There isn’t a lot of clarification in either of these as to HOW MUCH formatting is required. Do 7th graders need to perfect in-text citations? Or can they just hyperlink? Do all freshmen need to know how to format a paper from start to finish? Or is there a little more wiggle room until they are juniors and seniors?
There isn’t a lot of help in this department, so you will want to work with your ELA core team to stairstep the process from middle school through high school. It is imperative that students know how to format by then. (Check out this post which discusses how to use standards like the writing standards above to drive your curriculum.)
In my opinion, students should start early. I started teaching formatting in 7th grade because I feel like the more exposure students have with it, the better.
If you are looking for QUICK AND EASY help when it comes to teaching citations and MLA format, feel free to jump to the resources at the bottom of this post!
When it is time to teach MLA Format (or any other formatting for that matter), break down the lesson into three sections:
- Paper Format
- In-text Citations
- Works Cited Page
PART ONE: PAPER FORMAT
The best way to teach proper formatting is to walk your students through setting up the paper. Throw a Google Doc up on the screen, and have students format their own documents in front of them while you demonstrate on the screen. Clarify the small things.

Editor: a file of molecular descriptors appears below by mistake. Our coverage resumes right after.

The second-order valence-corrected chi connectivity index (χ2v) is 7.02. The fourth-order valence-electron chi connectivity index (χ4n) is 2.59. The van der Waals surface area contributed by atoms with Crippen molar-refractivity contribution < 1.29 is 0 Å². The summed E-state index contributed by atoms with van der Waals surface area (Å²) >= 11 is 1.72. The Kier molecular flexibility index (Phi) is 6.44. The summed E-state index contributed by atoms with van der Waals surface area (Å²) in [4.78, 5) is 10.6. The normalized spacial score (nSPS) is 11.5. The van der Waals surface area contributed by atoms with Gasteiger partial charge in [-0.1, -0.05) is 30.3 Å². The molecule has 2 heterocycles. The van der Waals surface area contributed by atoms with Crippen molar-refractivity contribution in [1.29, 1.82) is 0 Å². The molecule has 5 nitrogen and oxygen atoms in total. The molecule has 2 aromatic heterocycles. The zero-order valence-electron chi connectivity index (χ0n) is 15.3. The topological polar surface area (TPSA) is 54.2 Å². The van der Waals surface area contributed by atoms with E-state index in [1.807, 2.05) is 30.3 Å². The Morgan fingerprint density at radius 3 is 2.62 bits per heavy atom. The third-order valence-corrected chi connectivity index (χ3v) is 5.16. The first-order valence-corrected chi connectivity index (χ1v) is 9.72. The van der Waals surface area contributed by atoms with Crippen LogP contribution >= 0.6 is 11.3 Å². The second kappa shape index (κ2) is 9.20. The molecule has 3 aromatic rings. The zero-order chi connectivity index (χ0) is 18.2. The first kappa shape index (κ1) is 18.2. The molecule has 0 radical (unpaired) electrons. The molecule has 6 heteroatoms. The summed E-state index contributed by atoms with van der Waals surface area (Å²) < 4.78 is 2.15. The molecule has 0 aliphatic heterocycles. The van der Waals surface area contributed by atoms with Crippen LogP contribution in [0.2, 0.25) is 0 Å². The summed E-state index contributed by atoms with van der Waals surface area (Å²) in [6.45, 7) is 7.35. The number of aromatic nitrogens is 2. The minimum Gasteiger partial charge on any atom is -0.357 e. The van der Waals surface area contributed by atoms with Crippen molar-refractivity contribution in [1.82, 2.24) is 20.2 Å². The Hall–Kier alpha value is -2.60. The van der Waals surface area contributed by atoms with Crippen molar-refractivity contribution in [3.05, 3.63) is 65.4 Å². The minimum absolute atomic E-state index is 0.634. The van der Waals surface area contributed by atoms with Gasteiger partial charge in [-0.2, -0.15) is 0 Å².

For example, show them how to right justify in the header section and inform them to write their last names followed by one space followed by the page number. Explain that they must INSERT the page number so that it changes with each page. When students ask why there has to be exactly one space between the last name and the page number, simply say “Because it does.”
Students need to know that there is a very specific way to format. Just like a book, there is a place where every piece of information needs to go. Formatting is all about the little details and students need to learn to pay attention to the little things.
After the initial demonstration, require this formatting set-up for each writing piece over the next few weeks if not longer. It will be monotonous and you may get a few groans, but this entire process speeds up over time because students learn quickly when it is practiced day in and day out.
PART TWO: IN-TEXT CITATIONS
Each in-text citation must have a tag, direct or indirect quotation, and proper punctuation. However, the author can choose to put the tag in front of the quotation, behind the quotation, or in the middle of the quotation. For example: